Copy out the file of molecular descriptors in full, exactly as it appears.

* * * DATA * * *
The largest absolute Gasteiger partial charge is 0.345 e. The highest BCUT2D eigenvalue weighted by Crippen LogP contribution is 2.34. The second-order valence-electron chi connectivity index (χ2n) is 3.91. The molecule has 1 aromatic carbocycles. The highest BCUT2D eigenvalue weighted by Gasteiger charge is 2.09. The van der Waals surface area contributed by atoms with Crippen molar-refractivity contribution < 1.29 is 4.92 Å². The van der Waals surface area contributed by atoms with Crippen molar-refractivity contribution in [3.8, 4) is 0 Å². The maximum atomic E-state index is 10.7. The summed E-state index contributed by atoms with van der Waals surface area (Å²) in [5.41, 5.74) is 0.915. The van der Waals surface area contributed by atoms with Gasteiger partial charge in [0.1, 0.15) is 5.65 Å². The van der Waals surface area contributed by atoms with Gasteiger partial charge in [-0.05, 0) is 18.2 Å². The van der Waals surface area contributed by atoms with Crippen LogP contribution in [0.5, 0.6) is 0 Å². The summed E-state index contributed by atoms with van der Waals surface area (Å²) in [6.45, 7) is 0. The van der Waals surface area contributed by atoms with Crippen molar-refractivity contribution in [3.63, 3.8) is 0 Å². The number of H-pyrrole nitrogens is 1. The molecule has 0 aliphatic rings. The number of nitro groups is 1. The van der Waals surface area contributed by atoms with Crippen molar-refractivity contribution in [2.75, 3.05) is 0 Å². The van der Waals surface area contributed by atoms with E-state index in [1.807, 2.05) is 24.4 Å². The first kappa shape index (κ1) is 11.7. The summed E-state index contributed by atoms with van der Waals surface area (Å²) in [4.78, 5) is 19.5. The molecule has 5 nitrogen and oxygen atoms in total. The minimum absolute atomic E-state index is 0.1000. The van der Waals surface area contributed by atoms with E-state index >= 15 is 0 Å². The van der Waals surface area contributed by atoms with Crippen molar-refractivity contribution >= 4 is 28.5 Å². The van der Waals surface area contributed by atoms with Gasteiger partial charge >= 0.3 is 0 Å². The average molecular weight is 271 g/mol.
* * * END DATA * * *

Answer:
The largest absolute Gasteiger partial charge is 0.345 e. The highest BCUT2D eigenvalue weighted by Crippen LogP contribution is 2.34. The second-order valence-electron chi connectivity index (χ2n) is 3.91. The molecule has 1 aromatic carbocycles. The highest BCUT2D eigenvalue weighted by Gasteiger charge is 2.09. The van der Waals surface area contributed by atoms with Crippen molar-refractivity contribution < 1.29 is 4.92 Å². The van der Waals surface area contributed by atoms with Crippen molar-refractivity contribution in [3.8, 4) is 0 Å². The maximum atomic E-state index is 10.7. The summed E-state index contributed by atoms with van der Waals surface area (Å²) in [5.41, 5.74) is 0.915. The van der Waals surface area contributed by atoms with Gasteiger partial charge in [0.1, 0.15) is 5.65 Å². The van der Waals surface area contributed by atoms with Gasteiger partial charge in [-0.05, 0) is 18.2 Å². The van der Waals surface area contributed by atoms with Crippen LogP contribution in [0.5, 0.6) is 0 Å². The summed E-state index contributed by atoms with van der Waals surface area (Å²) in [6.45, 7) is 0. The van der Waals surface area contributed by atoms with Crippen molar-refractivity contribution in [3.63, 3.8) is 0 Å². The number of H-pyrrole nitrogens is 1. The molecule has 0 aliphatic rings. The number of nitro groups is 1. The van der Waals surface area contributed by atoms with Crippen molar-refractivity contribution in [2.75, 3.05) is 0 Å². The van der Waals surface area contributed by atoms with E-state index in [1.807, 2.05) is 24.4 Å². The first kappa shape index (κ1) is 11.7. The summed E-state index contributed by atoms with van der Waals surface area (Å²) in [4.78, 5) is 19.5. The molecule has 5 nitrogen and oxygen atoms in total. The minimum absolute atomic E-state index is 0.1000. The van der Waals surface area contributed by atoms with E-state index >= 15 is 0 Å². The van der Waals surface area contributed by atoms with Crippen molar-refractivity contribution >= 4 is 28.5 Å². The van der Waals surface area contributed by atoms with Gasteiger partial charge >= 0.3 is 0 Å². The average molecular weight is 271 g/mol.